FibromyalgiaA syndrome is a set of symptoms. Therefore when they exist together, they imply the presence of a specific disease or a greater chance of developing the disease. As a result of fibromyalgia syndrome, the following symptoms commonly occur together:

Anxiety or depression

Decreased pain threshold or tender points

Incapacitating fatigue

Widespread pain

 

Are Women More Likely to Get Fibromyalgia Than Men?

More than 12 million Americans have fibromyalgia. Most of them are women between ages 25 and 60. As a result, women are 10 times more likely to get this disease than men.

  • What Are Fibromyalgia Symptoms?

  • Fibromyalgia causes you to ache all over. You may have symptoms of crippling fatigue — even on arising. Specific tender points on the body may be painful to touch. You may experience disturbances in deep-level or restful sleep, and mood disturbances or depression.
  • Your muscles may feel like they have been overworked or pulled. They’ll feel that way even without exercise or another cause. Sometimes, your muscles twitch, burn, or have deep stabbing pain.
  • As a result, some patients with fibromyalgia have pain and achiness around the joints in the neck, shoulder, back, and hips. As a result, this makes it difficult for them to sleep or exercise. Furthermore, other fibromyalgia symptoms include:
  • Abdominal pain
  • Chronic headaches
  • Dryness in mouth, nose, and eyes
  • Hypersensitivity to cold and/or heat
  • Inability to concentrate (called “fibro fog”)
  • Incontinence
  • Irritable bowel syndrome
  • Numbness or tingling in the fingers and feet
  • Stiffness
  • Improving Symptoms
  • Improving Symptoms. A better understanding of fibromyalgia and the mechanisms involved in chronic pain are enabling researchers to find effective treatments for it. Some of the most promising lines of research in this area include the following:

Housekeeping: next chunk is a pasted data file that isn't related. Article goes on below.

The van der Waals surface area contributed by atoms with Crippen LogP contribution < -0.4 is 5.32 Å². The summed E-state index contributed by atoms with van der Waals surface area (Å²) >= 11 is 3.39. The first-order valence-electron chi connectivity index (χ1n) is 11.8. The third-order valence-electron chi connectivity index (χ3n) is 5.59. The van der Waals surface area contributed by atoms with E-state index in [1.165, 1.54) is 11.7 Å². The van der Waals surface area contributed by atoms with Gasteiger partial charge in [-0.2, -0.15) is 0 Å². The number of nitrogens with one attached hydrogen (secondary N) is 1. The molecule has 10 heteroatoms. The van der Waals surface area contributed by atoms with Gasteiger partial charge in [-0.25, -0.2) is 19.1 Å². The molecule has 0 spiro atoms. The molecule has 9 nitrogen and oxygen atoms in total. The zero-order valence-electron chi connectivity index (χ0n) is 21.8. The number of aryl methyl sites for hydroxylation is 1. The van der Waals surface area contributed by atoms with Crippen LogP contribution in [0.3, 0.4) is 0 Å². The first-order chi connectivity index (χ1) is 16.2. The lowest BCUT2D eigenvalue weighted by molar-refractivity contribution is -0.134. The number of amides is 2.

• Increasing exercise. Although fibromyalgia is often associated with fatigue that makes exercise difficult, regular exercise has been shown to be one of the most beneficial treatments for the condition. Researchers are trying to determine whether increasing lifestyle physical activity (that is, adding more exercise such as walking up stairs instead of taking the elevator) throughout the day produces similar benefits to exercise for fibromyalgia, improving symptoms such as pain, fatigue, and tenderness. Scientists are also examining the potential mechanisms by which lifestyle physical activity might influence symptoms. Other research supported by the NIAMS is examining the effectiveness of a simplified form of Tai Chi on pain and other measures such as sleep quality, fatigue, anxiety, and depression.
  • Improving sleep. Researchers supported by the NIAMS are investigating ways to improve sleep for people with fibromyalgia whose sleep problems persist despite treatment with medications. One team has observed that fibromyalgia patients with persistent sleep problems share characteristics with people who have sleep-disordered breathing—a group of disorders, the most common of which is the obstructive sleep apnea, characterized by pauses in breathing during sleep. These researchers are studying whether continuous positive airway pressure (CPAP, a therapy administered by a machine that increases air pressure in the throat to hold it open during sleep) might improve the symptoms of fibromyalgia. Other groups of researchers are examining the link between sleep disturbance and chronic pain in fibromyalgia and are studying whether behavioral therapy for insomnia might improve fibromyalgia symptoms.
  • Consequently, where Can People Find More Information About Fibromyalgia?
  • National Institute of Arthritis and Musculoskeletal and Skin Diseases (NIAMS)
    Information Clearinghouse
    National Institutes of Health
  • 1 AMS Circle
    Bethesda, MD 20892-3675
    Phone: 301-495-4484
    Toll-free: 877-22-NIAMS (877-226-4267)
    TTY: 301-565-2966
    Fax: 301-718-6366
    Email: NIAMSinfo@mail.nih.gov
    Website: https://www.niams.nih.gov
  • If you need more information about available resources in your language or another language, please visit our website or contact the NIAMS Information Clearinghouse at NIAMSinfo@mail.nih.gov.